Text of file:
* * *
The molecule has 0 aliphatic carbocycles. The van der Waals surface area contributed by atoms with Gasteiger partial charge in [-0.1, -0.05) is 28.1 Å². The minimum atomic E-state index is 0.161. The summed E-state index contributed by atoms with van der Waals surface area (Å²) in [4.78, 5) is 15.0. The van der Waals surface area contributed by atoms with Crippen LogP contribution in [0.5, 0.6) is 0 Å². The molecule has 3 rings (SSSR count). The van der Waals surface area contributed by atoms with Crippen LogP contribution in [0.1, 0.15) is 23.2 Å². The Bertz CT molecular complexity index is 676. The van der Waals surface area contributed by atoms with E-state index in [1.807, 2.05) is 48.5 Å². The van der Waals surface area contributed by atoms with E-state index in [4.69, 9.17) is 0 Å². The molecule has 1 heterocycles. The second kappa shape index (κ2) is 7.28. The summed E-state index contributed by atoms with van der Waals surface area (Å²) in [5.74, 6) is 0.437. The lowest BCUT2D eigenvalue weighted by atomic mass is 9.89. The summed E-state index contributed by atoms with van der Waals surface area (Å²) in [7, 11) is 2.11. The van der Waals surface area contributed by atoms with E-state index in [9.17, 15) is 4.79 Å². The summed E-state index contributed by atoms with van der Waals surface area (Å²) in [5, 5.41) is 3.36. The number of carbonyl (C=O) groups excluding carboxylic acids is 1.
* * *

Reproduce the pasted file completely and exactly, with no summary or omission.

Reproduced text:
The molecule has 0 aliphatic carbocycles. The van der Waals surface area contributed by atoms with Gasteiger partial charge in [-0.1, -0.05) is 28.1 Å². The minimum atomic E-state index is 0.161. The summed E-state index contributed by atoms with van der Waals surface area (Å²) in [4.78, 5) is 15.0. The van der Waals surface area contributed by atoms with Crippen LogP contribution in [0.5, 0.6) is 0 Å². The molecule has 3 rings (SSSR count). The van der Waals surface area contributed by atoms with Crippen LogP contribution in [0.1, 0.15) is 23.2 Å². The Bertz CT molecular complexity index is 676. The van der Waals surface area contributed by atoms with E-state index in [1.807, 2.05) is 48.5 Å². The van der Waals surface area contributed by atoms with E-state index in [4.69, 9.17) is 0 Å². The molecule has 1 heterocycles. The second kappa shape index (κ2) is 7.28. The summed E-state index contributed by atoms with van der Waals surface area (Å²) in [5.74, 6) is 0.437. The lowest BCUT2D eigenvalue weighted by atomic mass is 9.89. The summed E-state index contributed by atoms with van der Waals surface area (Å²) in [7, 11) is 2.11. The van der Waals surface area contributed by atoms with E-state index in [9.17, 15) is 4.79 Å². The summed E-state index contributed by atoms with van der Waals surface area (Å²) in [5, 5.41) is 3.36. The number of carbonyl (C=O) groups excluding carboxylic acids is 1.